I used to get so frustrated when the few news articles that talked about the BRCA mutations focused primarily on healthy women choosing to get prophylactic double mastectomies. Willingly, these brave (crazy?) women in their 40s, 30s and yes, even 20s were choosing to remove their breasts; not because they had been diagnosed with breast cancer, but because of their 80%+ chance of getting it thanks to a gene mutation.

I used to get so frustrated, because I felt they were focusing more on women “disfiguring” themselves when they didn’t actually have and may never even get breast cancer and ignoring the fact that they also had a greatly increased ovarian cancer risk. Why was this the case?

Was it because you can’t see our non-sexualized ovaries? Or was it because they are our baby makers and of course, removing them meant never giving birth to a biological child and, um… “every woman on earth” should want to experience that?

I used to get so frustrated that if those articles or tv features even mentioned those same women also deciding to remove their ovaries, it was usually but a footnote. An afterthought. Not the real story, which was women were cutting off their breasts!! It’s mass hysteria I tell ya!

But of course it’s not hysteria at all. In fact, it could be the exact opposite. Maybe one of the most sane things a woman can do when faced with odds you’d never want to play in Vegas. Never mind that many of said crazy women were discovered to actually have early-stage breast cancer when they did have their breast tissue tested during their mastectomies. Thankfully, I was not one of them.

I used to get so frustrated that these women had to make such drastic decisions for their health. I truly felt for them, for I also knew I would be one of them one day. 

At age 31, just when I finally felt like my life was starting to hit it’s stride—Bill and I were planning our wedding and seriously thinking about changing careers and photographing weddings professionally—I had to watch helplessly as my Mom fought Stage 4 ovarian cancer. She suffered through rounds & rounds of chemo, losing her beautiful bottle-blond hair, completely losing her appetite for her favorite foods and experiencing extreme fatigue just walking to the bathroom, yet not wanting to fall asleep for fear she may not awake again. She eventually would vomit green bile as her liver and other organs began to fail and experience spiritual distress while floating in and out of semiconsciousness. Ultimately, six days before Bill and I were to say I Do on September 16, 2001 (what would have been my parents’ 39th wedding anniversary-Dad passed away in 1991) her body gave out and she passed away from ovarian cancer at 62.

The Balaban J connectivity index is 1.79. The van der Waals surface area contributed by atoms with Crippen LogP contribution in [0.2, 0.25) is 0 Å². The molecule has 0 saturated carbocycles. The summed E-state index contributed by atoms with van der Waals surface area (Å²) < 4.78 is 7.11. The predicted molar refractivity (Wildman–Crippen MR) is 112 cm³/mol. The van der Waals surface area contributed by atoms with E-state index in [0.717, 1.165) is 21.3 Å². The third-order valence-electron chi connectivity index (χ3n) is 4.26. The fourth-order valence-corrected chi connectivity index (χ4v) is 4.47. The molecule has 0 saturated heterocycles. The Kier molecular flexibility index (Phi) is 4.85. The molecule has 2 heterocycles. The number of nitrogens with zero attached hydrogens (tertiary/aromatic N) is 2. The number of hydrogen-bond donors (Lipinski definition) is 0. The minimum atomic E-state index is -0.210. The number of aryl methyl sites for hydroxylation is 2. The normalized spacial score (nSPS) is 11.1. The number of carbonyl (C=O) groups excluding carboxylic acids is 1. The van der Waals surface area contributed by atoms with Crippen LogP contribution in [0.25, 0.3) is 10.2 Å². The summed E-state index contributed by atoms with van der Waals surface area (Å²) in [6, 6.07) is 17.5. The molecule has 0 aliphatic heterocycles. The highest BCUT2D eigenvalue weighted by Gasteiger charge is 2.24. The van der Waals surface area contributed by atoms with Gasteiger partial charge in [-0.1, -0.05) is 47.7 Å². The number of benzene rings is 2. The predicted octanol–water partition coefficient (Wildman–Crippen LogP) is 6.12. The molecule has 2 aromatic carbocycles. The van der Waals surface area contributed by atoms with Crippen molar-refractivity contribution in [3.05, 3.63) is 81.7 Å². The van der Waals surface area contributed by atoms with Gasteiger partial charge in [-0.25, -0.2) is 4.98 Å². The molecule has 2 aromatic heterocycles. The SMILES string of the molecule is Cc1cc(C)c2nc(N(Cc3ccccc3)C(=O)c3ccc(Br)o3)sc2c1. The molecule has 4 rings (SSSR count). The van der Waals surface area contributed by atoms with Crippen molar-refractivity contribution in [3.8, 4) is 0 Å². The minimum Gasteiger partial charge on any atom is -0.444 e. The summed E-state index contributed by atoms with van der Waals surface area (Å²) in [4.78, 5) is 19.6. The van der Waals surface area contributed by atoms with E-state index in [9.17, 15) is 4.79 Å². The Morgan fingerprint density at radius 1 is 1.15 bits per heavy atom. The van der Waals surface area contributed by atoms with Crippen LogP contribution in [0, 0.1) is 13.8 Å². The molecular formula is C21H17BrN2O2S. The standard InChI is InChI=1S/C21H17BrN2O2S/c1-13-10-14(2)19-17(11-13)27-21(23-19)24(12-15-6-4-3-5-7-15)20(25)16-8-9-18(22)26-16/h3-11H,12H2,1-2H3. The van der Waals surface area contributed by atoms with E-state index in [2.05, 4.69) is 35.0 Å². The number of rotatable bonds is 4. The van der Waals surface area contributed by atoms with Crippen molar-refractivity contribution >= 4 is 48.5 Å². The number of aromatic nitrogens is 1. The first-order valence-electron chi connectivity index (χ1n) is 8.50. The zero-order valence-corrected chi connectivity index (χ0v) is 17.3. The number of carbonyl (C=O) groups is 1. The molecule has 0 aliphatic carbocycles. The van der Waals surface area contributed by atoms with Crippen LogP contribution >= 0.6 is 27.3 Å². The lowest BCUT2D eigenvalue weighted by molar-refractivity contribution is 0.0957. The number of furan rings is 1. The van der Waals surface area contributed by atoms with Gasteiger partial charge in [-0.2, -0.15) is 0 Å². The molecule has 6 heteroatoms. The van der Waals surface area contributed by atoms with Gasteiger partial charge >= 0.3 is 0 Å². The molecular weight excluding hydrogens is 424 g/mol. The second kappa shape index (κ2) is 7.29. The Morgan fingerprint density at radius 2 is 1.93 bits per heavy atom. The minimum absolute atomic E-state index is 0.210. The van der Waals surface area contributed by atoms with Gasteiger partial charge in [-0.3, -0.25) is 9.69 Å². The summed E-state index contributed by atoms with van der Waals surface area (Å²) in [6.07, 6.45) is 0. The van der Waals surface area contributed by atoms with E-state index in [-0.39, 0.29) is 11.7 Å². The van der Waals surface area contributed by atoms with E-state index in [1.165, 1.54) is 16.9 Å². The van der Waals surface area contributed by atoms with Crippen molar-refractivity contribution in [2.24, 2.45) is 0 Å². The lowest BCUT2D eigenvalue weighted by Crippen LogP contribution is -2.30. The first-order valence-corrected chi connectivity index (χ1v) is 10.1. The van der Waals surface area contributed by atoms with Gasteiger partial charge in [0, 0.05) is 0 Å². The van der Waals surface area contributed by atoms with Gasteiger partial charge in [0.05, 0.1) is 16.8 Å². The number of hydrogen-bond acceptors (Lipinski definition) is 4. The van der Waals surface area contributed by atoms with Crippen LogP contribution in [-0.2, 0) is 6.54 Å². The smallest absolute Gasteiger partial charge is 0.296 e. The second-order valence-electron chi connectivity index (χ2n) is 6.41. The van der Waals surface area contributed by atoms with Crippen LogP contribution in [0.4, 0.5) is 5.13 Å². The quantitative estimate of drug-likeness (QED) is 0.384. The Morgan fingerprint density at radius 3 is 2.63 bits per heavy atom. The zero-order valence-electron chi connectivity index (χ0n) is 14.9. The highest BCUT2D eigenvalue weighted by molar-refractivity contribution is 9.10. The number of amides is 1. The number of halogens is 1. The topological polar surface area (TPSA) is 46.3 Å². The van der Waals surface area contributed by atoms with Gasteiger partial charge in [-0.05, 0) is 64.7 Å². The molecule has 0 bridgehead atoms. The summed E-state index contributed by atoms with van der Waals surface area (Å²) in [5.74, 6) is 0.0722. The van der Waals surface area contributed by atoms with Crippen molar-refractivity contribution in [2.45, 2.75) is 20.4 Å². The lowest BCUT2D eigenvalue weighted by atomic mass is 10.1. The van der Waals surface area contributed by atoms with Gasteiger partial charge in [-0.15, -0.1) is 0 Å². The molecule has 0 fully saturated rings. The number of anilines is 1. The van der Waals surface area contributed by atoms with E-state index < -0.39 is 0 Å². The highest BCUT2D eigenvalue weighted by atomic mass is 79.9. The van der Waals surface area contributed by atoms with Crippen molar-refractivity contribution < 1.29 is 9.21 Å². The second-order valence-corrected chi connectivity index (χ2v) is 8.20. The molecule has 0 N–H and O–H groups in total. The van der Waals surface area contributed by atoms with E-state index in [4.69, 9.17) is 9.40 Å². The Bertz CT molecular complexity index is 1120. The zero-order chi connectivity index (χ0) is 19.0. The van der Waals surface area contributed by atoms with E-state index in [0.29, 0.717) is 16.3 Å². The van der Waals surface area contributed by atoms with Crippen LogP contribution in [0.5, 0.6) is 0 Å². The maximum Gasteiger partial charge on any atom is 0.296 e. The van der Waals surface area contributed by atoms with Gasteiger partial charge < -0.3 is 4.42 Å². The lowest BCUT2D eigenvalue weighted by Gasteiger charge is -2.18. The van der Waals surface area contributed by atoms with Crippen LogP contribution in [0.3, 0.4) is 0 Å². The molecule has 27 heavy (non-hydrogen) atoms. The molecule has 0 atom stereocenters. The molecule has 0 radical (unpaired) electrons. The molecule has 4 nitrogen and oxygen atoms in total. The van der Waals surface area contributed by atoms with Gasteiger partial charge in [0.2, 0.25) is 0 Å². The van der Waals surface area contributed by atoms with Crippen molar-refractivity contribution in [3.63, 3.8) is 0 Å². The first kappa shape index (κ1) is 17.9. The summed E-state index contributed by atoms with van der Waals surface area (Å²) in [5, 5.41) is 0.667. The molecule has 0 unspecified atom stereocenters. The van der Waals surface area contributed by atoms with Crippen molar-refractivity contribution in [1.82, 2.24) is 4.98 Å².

Several years later and after I had tested positive for the gene mutation known as BRCA2, my oncologist who specialized in hereditary cancers strongly advised me that she’d feel much more comfortable for me to have my ovaries removed by age 40 or “whenever I stopped needing them”. (I gave her until I was 42 after Bill and I decided we wouldn’t be pursuing further having children. We could no longer afford it financially and more importantly, emotionally.) She was all for me getting a mastectomy, as well, but because breast cancer is often much easier to detect, wasn’t as concerned that I was still carrying those ticking time bombs around on my chest. 

I used to get so frustrated because it’s impossible to describe what it feels like to make such life changing decisions for your health when you’re not sick. And may never actually get cancer.

But, women can and do, unfortunately, get ovarian cancer at any age and often in hereditary cases, not only can it show up much earlier, it’s often stronger if it does. Same with hereditary breast cancer. So why then do they recommend we wait at all? They generally don’t suggest we wait until a certain age to have a mastectomy. Oh, wait, yes they do. Whenever you’re done breast feeding.